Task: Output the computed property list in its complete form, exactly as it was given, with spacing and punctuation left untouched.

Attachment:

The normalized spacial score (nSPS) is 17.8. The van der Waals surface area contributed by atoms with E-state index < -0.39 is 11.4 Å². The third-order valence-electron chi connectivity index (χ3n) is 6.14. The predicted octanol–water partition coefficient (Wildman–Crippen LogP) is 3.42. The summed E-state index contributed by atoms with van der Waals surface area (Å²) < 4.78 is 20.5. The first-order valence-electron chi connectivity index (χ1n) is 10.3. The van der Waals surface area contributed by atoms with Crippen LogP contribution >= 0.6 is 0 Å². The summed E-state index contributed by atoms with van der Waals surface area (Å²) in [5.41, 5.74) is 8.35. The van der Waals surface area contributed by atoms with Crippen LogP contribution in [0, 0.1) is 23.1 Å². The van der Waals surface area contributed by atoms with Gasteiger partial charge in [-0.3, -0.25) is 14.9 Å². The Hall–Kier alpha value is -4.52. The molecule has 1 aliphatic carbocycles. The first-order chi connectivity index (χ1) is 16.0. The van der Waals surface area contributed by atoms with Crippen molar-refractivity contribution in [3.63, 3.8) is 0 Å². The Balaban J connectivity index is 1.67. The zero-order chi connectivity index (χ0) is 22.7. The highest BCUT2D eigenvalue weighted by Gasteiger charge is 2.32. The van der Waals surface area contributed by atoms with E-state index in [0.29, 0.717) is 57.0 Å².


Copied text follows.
The normalized spacial score (nSPS) is 17.8. The van der Waals surface area contributed by atoms with E-state index < -0.39 is 11.4 Å². The third-order valence-electron chi connectivity index (χ3n) is 6.14. The predicted octanol–water partition coefficient (Wildman–Crippen LogP) is 3.42. The summed E-state index contributed by atoms with van der Waals surface area (Å²) < 4.78 is 20.5. The first-order valence-electron chi connectivity index (χ1n) is 10.3. The van der Waals surface area contributed by atoms with Crippen LogP contribution >= 0.6 is 0 Å². The summed E-state index contributed by atoms with van der Waals surface area (Å²) in [5.41, 5.74) is 8.35. The van der Waals surface area contributed by atoms with Crippen LogP contribution in [0, 0.1) is 23.1 Å². The van der Waals surface area contributed by atoms with Gasteiger partial charge in [-0.3, -0.25) is 14.9 Å². The Hall–Kier alpha value is -4.52. The molecule has 1 aliphatic carbocycles. The first-order chi connectivity index (χ1) is 16.0. The van der Waals surface area contributed by atoms with Crippen molar-refractivity contribution in [3.63, 3.8) is 0 Å². The Balaban J connectivity index is 1.67. The zero-order chi connectivity index (χ0) is 22.7. The highest BCUT2D eigenvalue weighted by Gasteiger charge is 2.32. The van der Waals surface area contributed by atoms with E-state index in [0.29, 0.717) is 57.0 Å².